This is where you decide what story you’re going to tell, and how you will tell it. Be aware, as you’re editing, that people will call you out if they find an anomaly or if they want to view it in a different way. So, play with different ways of viewing the data. See if there’s another way to tell your story.

Look for outliers in your data, and see how they affect the message.

What about rounding your numbers? Make sure you round at the end, after you’ve plotted the data. If you do it before, it will skew the graph.

If you’re going to place charts side by side, make sure you’re not comparing apples and pears. Make sure you’re using the right figures to illustrate a point. For bar charts, always start the axis at zero. For other graphs, if you need to start elsewhere make it very clear.

If you’re missing data, you may still be able to create the infographic. If you’re missing more than 2 points out of 10, then your infographic will not be reliable. Look at the data that’s missing and decide if it affects the perception of your story.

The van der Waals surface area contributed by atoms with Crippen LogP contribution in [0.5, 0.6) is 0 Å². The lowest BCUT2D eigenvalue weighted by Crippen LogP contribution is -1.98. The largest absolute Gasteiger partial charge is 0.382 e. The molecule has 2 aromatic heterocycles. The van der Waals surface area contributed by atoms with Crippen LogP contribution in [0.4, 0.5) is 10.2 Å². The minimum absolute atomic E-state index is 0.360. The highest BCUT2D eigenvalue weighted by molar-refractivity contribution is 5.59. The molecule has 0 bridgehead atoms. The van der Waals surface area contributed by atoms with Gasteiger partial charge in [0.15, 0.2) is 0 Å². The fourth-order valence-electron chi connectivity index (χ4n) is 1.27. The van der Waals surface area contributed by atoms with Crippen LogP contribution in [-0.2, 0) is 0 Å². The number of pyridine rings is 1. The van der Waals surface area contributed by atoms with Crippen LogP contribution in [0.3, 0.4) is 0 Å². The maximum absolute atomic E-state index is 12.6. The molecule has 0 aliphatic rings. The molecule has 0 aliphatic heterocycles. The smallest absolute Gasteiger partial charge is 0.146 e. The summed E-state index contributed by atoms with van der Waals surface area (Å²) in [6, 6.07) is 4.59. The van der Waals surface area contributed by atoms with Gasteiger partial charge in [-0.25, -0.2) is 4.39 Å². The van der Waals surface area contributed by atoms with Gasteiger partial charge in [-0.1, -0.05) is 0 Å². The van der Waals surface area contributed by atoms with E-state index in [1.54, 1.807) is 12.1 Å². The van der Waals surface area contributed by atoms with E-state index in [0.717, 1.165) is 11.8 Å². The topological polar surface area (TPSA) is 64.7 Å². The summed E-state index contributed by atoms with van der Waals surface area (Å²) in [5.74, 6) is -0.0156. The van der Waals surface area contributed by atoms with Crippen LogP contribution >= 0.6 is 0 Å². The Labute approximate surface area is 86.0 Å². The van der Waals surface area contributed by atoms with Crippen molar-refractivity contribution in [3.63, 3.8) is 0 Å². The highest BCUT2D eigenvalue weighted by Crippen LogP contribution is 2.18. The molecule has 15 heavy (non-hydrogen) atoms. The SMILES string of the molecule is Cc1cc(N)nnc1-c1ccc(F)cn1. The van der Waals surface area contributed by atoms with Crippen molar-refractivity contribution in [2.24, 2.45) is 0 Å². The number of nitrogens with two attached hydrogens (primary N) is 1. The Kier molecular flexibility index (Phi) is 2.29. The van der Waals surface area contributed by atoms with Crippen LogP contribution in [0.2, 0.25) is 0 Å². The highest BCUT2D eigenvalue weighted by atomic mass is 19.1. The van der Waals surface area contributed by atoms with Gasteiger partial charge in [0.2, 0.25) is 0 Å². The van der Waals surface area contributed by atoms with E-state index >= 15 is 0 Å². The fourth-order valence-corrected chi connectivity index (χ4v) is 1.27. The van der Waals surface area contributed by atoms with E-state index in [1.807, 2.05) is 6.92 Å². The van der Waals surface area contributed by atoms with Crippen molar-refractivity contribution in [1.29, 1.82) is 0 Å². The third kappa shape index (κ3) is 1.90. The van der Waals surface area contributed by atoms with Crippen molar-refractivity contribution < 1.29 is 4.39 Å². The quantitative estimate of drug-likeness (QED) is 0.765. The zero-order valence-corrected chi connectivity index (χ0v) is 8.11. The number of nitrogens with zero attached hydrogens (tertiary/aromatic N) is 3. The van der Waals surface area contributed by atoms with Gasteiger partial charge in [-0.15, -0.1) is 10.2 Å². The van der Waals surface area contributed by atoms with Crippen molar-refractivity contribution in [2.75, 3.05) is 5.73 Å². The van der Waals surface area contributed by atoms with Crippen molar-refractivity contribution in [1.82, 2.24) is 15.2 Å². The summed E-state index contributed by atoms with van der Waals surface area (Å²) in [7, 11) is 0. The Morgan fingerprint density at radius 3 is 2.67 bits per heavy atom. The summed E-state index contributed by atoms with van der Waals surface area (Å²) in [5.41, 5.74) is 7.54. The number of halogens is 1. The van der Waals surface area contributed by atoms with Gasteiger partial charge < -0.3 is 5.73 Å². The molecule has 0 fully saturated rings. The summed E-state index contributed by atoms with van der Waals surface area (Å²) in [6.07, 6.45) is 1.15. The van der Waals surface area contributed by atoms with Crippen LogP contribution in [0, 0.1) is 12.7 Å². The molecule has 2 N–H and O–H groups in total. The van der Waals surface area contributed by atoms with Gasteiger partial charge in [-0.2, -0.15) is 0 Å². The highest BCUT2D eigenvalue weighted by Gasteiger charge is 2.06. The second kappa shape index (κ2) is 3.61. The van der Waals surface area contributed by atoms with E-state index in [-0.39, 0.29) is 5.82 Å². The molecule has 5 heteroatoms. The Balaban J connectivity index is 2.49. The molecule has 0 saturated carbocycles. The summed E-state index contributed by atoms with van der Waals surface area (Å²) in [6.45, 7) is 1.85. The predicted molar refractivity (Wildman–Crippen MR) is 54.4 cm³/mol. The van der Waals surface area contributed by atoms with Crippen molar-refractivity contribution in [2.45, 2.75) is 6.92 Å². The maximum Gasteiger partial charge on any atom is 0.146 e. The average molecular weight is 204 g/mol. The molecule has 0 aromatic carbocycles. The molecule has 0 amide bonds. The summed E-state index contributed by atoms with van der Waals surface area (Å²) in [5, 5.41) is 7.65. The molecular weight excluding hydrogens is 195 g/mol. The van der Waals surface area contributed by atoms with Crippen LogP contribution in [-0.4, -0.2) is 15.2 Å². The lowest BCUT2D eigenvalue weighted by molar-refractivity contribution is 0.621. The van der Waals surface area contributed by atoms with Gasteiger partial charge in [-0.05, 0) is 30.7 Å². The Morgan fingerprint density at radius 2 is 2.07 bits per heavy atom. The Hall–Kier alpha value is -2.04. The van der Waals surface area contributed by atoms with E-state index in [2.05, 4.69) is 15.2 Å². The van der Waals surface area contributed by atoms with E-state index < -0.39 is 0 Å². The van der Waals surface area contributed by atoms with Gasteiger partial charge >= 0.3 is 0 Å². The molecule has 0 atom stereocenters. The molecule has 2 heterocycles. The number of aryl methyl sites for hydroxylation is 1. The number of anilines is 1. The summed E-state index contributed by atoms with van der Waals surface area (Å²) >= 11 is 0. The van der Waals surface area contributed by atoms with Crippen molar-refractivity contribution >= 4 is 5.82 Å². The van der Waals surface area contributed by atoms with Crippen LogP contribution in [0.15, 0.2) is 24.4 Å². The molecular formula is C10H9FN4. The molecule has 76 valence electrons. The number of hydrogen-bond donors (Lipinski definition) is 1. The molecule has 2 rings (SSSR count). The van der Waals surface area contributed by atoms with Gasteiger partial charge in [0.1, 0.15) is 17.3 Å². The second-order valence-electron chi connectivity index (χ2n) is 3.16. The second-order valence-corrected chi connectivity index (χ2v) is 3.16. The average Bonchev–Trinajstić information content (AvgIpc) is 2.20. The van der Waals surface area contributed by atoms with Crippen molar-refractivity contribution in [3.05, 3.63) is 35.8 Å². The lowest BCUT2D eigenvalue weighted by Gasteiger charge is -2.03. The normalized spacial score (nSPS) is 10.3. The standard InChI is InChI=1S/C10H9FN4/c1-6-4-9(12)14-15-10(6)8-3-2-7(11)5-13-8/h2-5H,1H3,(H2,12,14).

This is the most fun part. The point where you actually draw the infographic.

Make sure you’re staying true to the data. Remain aware of the maths involved.

If you’re plotting several graphs for the same infographic, you’ll need to wireframe them. A wireframe is basically a set of boxes or circles (in Illustrator) to represent where the bits of data will go. The advantage is that you can move the sections around, before actually drawing them. Look at where the infographic will appear, to decide whether it needs to be tall and thin, or wide and short. Make sure your dimensions are correct.


Make sure your infographic visually represents the data that it ought to. Get a couple of colleagues to take a look and give you feedback. Ask them if there’s anything that worries them.

Ethical considerations

Throughout the process, make sure you don’t misrepresent the data.

Remember: Correlation is not causation. Michael showed us to line graphs that could show that ice cream consumption leads to murder.

Make sure the story you are trying to tell needs telling, and that it will benefit the audience.


There was a lively discussion around accessibility. Michael recommends you put a textual description on the page, near the infographic. An alternative is the new “longdesc” attribute. Don’t use the “alt” attribute, as it’s intended for a short description.

Thanks Michael

Thank you for an informative introduction to infographics. I’m keen to get my hands dirty creating one!